“And, therefore, as you heard tonight, his solution to virtually every problem we face is for Washington to tax more, borrow more and spend more,” he said.
 
Those polled in a recent Pew Research Center public opinion survey listed the economy, jobs and the budget deficit as their top concerns.
 
On foreign policy, the president issued a warning to North Korea, which conducted a nuclear test early Tuesday. 
 
“Provocations of the sort we saw last night will only further isolate them, as we stand by our allies, strengthen our own missile defense, and lead the world in taking firm action in response to these threats,” Obama said.
 
Obama also said the U.S. and its allies will do what is necessary to prevent Iran from getting a nuclear weapon.
 
On Syria, the president pledged to keep the pressure up on the government there, but did not commit to military force.
 
He also announced that he will visit the Middle East in March, and promised continued support for Israel’s security and peace in the region.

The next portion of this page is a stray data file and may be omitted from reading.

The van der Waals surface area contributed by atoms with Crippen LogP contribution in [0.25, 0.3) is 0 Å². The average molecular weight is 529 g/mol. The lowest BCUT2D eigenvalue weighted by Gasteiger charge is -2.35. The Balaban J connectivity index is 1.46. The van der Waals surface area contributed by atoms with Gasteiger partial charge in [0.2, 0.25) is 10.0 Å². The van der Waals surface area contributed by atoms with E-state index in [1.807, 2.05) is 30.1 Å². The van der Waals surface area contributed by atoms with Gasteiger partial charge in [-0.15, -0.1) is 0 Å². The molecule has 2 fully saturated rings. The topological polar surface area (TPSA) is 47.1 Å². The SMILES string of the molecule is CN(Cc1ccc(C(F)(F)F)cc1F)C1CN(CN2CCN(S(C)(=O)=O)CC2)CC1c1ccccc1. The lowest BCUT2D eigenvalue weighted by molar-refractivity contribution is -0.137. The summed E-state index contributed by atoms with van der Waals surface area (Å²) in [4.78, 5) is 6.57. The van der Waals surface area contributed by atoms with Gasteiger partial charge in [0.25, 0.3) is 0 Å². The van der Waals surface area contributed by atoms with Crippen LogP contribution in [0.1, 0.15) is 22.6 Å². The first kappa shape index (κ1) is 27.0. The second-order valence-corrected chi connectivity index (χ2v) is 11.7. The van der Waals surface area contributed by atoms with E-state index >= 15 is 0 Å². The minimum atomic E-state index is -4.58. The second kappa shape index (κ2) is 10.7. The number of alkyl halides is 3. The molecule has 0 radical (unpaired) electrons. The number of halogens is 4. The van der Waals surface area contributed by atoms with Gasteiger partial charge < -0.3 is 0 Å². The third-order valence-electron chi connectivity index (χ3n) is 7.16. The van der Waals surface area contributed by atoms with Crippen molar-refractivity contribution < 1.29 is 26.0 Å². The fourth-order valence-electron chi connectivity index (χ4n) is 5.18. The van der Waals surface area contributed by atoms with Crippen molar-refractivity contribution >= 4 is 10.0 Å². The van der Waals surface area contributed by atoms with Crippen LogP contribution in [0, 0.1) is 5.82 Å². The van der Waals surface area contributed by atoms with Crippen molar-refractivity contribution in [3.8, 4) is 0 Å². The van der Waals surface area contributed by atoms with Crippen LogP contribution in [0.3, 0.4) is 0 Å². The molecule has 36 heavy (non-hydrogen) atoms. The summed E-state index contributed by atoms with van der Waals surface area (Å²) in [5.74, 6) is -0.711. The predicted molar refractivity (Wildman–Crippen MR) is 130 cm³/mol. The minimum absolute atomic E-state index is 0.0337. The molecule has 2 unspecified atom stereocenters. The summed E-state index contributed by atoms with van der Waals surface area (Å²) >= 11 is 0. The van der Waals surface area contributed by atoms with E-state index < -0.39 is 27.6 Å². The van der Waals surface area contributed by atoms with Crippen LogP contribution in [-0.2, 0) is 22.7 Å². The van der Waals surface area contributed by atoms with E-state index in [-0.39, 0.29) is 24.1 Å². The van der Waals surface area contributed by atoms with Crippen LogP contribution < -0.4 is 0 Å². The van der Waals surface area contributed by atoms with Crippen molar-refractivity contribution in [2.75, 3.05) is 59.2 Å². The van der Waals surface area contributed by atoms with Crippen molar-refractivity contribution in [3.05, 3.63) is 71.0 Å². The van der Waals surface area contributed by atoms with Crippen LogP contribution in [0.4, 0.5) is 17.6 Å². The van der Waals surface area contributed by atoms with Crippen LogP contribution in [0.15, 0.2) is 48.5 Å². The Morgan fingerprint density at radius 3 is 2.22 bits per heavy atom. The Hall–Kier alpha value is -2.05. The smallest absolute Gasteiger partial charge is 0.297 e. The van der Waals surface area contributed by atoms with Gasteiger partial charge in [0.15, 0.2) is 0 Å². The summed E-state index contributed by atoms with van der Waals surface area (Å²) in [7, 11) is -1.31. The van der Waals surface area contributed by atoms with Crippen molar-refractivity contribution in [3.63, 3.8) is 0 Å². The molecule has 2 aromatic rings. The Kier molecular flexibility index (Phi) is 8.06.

On a key domestic issue, Obama asked lawmakers to speed passage of legislation to update U.S. immigration policy.
 
“As we speak, bipartisan groups in both chambers are working diligently to draft a bill, and I applaud their efforts.  Now let’s get this done. Send me a comprehensive immigration reform bill in the next few months, and I will sign it right away, and America will be better for it.  Let’s get it done,” he said.
 
Senator Rubio agreed on the need for immigration reform, but he called for stricter enforcement of existing laws.
 
“We need a responsible, permanent solution to the problem of those who are here illegally.  But first, we must follow through on the broken promises of the past, to secure our borders and enforce our laws,” Rubio said.
 
The president also appealed for passage of his gun control initiatives.  He said that more than 1,000 people have died from guns in America since the killing of 20 children and six adults at a Connecticut school in December.
 
He talked about one victim, a 15-year-old girl from Chicago named Hadiya Pendleton, who was gunned down days after marching in his inaugural parade.
 
“Just three weeks ago, she was here, in Washington, with her classmates, performing for her country at my inauguration.  And a week later, she was shot and killed in a Chicago park after school, just a mile away from my house,” Obama said.
 
Hadiya’s parents were among the shooting victims’ families who attended the speech.